andrew schneider investigates

March 23, 2008

How do you know where food comes from?

Filed under: FDA,Food labeling,Government & corporate wrong-doing — Andrew Schneider @ 13:24

FDA has warned consumers to watch out for salmonella in Honduran cantaloupe, but how can shoppers know where their lope came from if there is no label on it?

American shoppers are increasingly demanding to know the origin of their food. But some growers, importers and lobbyists continue to fight it. Now, the premier of Alberta says demands to label meat as coming from Canada is protectionism and a ploy by U.S. beef and pork producers to protect their market share and has nothing to do with “Mad Cow” disease.

Getting back to the tainted fruit for a moment, the FDA issued a recall Saturday for cantaloupe from Agropecuaria Montelibano, a Honduran grower and packer, believed responsible for an outbreak of 59 cases of salmonella in Washington, Oregon, 14 other states and Canada. No deaths have been reported; however, 14 people have been hospitalized.

Last year I reported on bananas and mango coming from Washington State and coffee beans from Canada and showed that many food items listing various U.S. and Canadian communities as their point of origin actually were grown in China, Thailand, Central and South America and other countries. And yes, there was an error in the story, which wrongly reported that peanuts don’t grow in Canada, but this gross oversight aside, labeling is an important issue.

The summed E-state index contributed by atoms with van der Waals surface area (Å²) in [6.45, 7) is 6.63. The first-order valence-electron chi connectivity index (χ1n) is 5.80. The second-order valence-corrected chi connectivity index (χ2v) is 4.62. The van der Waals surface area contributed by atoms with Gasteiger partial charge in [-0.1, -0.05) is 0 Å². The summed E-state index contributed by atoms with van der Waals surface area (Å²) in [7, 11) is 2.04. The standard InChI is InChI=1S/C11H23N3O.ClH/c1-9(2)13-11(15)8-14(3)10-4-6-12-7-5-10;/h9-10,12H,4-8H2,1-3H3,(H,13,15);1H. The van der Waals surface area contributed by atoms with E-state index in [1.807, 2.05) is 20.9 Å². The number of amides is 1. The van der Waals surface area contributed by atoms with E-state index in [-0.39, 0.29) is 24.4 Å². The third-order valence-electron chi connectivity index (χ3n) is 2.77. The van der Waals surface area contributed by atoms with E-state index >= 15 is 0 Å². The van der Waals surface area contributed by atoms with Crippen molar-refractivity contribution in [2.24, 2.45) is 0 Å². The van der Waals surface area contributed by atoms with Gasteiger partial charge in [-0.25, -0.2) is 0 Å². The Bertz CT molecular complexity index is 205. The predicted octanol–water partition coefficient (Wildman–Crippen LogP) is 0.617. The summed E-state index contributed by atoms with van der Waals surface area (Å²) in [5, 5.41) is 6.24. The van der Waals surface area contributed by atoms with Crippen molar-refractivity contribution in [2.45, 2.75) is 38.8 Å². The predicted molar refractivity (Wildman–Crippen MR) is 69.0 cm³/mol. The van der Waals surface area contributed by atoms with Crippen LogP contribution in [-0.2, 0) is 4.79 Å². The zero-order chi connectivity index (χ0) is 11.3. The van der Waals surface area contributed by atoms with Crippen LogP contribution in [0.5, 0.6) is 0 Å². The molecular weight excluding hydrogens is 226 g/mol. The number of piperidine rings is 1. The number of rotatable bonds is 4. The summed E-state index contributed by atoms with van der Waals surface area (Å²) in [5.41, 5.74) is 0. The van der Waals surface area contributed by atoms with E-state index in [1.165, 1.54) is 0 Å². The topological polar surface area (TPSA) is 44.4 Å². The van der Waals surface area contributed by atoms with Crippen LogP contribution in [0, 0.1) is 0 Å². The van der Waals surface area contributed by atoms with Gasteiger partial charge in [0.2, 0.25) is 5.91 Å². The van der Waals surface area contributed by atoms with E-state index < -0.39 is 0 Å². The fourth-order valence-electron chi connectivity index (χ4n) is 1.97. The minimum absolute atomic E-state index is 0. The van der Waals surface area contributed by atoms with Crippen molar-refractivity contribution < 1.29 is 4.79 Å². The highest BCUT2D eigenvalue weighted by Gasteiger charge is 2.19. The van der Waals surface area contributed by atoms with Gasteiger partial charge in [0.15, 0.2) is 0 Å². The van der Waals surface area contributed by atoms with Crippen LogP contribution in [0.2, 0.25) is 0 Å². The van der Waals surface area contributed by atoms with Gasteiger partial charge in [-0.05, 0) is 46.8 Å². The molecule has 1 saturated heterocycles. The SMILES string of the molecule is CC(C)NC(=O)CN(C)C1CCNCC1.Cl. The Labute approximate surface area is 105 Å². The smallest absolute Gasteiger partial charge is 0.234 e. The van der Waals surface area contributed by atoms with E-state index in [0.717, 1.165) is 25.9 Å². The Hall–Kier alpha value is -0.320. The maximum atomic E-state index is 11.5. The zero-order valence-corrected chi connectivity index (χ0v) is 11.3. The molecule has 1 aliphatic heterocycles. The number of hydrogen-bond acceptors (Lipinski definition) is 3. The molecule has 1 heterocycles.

Graham Thomson writes in The Edmonton Journal that Premier Ed Stelmach is growing increasingly irritated with a protectionist movement in the U.S. that is demanding a “country of origin” label on all foods sold in U.S. grocery stores.

Alberta Premier Ed Stelmach

Those behind the push, according to the newspaper, include the U.S. beef producers group called R-CALF, (Ranchers-Cattlemen Action Legal Fund, United Stockgrowers of America) which the Journal says, “has proved itself no friend of Canada’s by prolonging the mad cow crisis by fighting hoof and nail to keep Canadian beef out of the U.S. under the guise of food safety.”

“Under the veil of food safety, country of origin labeling came forward,” said Stelmach.

“It would appear they want a larger piece of the American market for themselves. They know that some Americans will buy products with “made in the USA” labels over something labeled foreign,” the paper reported.


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